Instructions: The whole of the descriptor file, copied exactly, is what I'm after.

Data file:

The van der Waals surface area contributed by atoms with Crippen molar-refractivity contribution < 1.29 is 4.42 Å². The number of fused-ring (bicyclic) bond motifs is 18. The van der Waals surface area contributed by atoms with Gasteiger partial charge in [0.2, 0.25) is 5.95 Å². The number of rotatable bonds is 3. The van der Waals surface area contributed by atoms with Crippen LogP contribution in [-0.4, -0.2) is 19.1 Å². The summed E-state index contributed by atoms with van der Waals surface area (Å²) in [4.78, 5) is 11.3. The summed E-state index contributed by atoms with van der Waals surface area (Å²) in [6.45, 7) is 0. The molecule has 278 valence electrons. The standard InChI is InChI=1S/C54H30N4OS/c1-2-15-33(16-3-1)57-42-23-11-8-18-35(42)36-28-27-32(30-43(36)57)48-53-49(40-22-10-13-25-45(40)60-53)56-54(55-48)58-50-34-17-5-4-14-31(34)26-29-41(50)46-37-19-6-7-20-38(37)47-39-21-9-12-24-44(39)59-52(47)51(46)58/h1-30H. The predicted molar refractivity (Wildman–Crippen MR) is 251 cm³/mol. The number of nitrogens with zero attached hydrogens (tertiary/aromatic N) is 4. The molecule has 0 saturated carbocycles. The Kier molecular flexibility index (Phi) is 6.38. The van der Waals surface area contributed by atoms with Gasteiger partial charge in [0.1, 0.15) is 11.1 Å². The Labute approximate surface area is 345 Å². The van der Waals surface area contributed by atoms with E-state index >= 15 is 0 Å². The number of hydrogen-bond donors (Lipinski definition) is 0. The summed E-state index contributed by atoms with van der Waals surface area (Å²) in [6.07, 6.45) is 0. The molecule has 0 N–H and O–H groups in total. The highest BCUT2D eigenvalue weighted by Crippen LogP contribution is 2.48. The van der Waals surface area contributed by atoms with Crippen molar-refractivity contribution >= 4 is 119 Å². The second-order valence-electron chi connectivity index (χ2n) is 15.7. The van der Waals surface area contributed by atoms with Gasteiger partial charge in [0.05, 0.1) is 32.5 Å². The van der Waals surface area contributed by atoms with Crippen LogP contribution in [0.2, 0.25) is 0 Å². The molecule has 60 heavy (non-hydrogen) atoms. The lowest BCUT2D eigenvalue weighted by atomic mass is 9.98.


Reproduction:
The van der Waals surface area contributed by atoms with Crippen molar-refractivity contribution < 1.29 is 4.42 Å². The number of fused-ring (bicyclic) bond motifs is 18. The van der Waals surface area contributed by atoms with Gasteiger partial charge in [0.2, 0.25) is 5.95 Å². The number of rotatable bonds is 3. The van der Waals surface area contributed by atoms with Crippen LogP contribution in [-0.4, -0.2) is 19.1 Å². The summed E-state index contributed by atoms with van der Waals surface area (Å²) in [4.78, 5) is 11.3. The summed E-state index contributed by atoms with van der Waals surface area (Å²) in [6.45, 7) is 0. The molecule has 278 valence electrons. The standard InChI is InChI=1S/C54H30N4OS/c1-2-15-33(16-3-1)57-42-23-11-8-18-35(42)36-28-27-32(30-43(36)57)48-53-49(40-22-10-13-25-45(40)60-53)56-54(55-48)58-50-34-17-5-4-14-31(34)26-29-41(50)46-37-19-6-7-20-38(37)47-39-21-9-12-24-44(39)59-52(47)51(46)58/h1-30H. The predicted molar refractivity (Wildman–Crippen MR) is 251 cm³/mol. The number of nitrogens with zero attached hydrogens (tertiary/aromatic N) is 4. The molecule has 0 saturated carbocycles. The Kier molecular flexibility index (Phi) is 6.38. The van der Waals surface area contributed by atoms with Gasteiger partial charge in [0.1, 0.15) is 11.1 Å². The Labute approximate surface area is 345 Å². The van der Waals surface area contributed by atoms with E-state index >= 15 is 0 Å². The number of hydrogen-bond donors (Lipinski definition) is 0. The summed E-state index contributed by atoms with van der Waals surface area (Å²) in [6.07, 6.45) is 0. The molecule has 0 N–H and O–H groups in total. The highest BCUT2D eigenvalue weighted by Crippen LogP contribution is 2.48. The van der Waals surface area contributed by atoms with Crippen molar-refractivity contribution >= 4 is 119 Å². The second-order valence-electron chi connectivity index (χ2n) is 15.7. The van der Waals surface area contributed by atoms with Gasteiger partial charge in [0.05, 0.1) is 32.5 Å². The van der Waals surface area contributed by atoms with Crippen LogP contribution in [0.2, 0.25) is 0 Å². The molecule has 60 heavy (non-hydrogen) atoms. The lowest BCUT2D eigenvalue weighted by atomic mass is 9.98.